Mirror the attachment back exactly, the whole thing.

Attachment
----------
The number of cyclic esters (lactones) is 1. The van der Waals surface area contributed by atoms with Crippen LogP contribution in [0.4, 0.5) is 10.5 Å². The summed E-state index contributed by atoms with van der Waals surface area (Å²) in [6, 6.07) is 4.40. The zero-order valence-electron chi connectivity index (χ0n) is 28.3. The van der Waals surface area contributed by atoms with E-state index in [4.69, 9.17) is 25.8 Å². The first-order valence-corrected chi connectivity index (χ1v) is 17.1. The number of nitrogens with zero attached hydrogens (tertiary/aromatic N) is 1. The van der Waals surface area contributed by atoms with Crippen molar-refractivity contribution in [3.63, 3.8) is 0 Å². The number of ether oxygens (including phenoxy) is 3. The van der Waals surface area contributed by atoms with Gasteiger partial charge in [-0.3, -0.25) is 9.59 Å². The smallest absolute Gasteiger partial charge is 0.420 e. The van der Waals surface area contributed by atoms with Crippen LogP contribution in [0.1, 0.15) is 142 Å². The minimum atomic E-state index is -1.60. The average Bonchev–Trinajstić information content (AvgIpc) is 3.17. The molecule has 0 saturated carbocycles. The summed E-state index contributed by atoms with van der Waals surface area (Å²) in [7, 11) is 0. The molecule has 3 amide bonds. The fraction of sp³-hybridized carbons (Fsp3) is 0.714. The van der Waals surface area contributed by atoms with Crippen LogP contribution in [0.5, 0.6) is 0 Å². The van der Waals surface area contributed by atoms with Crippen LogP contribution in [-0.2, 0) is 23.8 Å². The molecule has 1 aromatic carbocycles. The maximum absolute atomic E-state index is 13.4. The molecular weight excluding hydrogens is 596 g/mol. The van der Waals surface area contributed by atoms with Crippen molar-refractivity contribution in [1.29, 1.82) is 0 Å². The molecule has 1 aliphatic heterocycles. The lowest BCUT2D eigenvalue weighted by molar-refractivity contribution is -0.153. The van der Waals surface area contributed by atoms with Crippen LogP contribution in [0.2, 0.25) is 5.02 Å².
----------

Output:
The number of cyclic esters (lactones) is 1. The van der Waals surface area contributed by atoms with Crippen LogP contribution in [0.4, 0.5) is 10.5 Å². The summed E-state index contributed by atoms with van der Waals surface area (Å²) in [6, 6.07) is 4.40. The zero-order valence-electron chi connectivity index (χ0n) is 28.3. The van der Waals surface area contributed by atoms with E-state index in [4.69, 9.17) is 25.8 Å². The first-order valence-corrected chi connectivity index (χ1v) is 17.1. The number of nitrogens with zero attached hydrogens (tertiary/aromatic N) is 1. The van der Waals surface area contributed by atoms with Crippen molar-refractivity contribution in [3.63, 3.8) is 0 Å². The number of ether oxygens (including phenoxy) is 3. The van der Waals surface area contributed by atoms with Gasteiger partial charge in [-0.3, -0.25) is 9.59 Å². The smallest absolute Gasteiger partial charge is 0.420 e. The van der Waals surface area contributed by atoms with Crippen LogP contribution in [0.1, 0.15) is 142 Å². The minimum atomic E-state index is -1.60. The average Bonchev–Trinajstić information content (AvgIpc) is 3.17. The molecule has 0 saturated carbocycles. The summed E-state index contributed by atoms with van der Waals surface area (Å²) in [7, 11) is 0. The molecule has 3 amide bonds. The fraction of sp³-hybridized carbons (Fsp3) is 0.714. The van der Waals surface area contributed by atoms with Crippen LogP contribution in [0.5, 0.6) is 0 Å². The van der Waals surface area contributed by atoms with Crippen LogP contribution in [-0.2, 0) is 23.8 Å². The molecule has 1 aromatic carbocycles. The maximum absolute atomic E-state index is 13.4. The molecular weight excluding hydrogens is 596 g/mol. The van der Waals surface area contributed by atoms with Crippen molar-refractivity contribution in [1.29, 1.82) is 0 Å². The molecule has 1 aliphatic heterocycles. The lowest BCUT2D eigenvalue weighted by molar-refractivity contribution is -0.153. The van der Waals surface area contributed by atoms with Crippen LogP contribution in [0.2, 0.25) is 5.02 Å².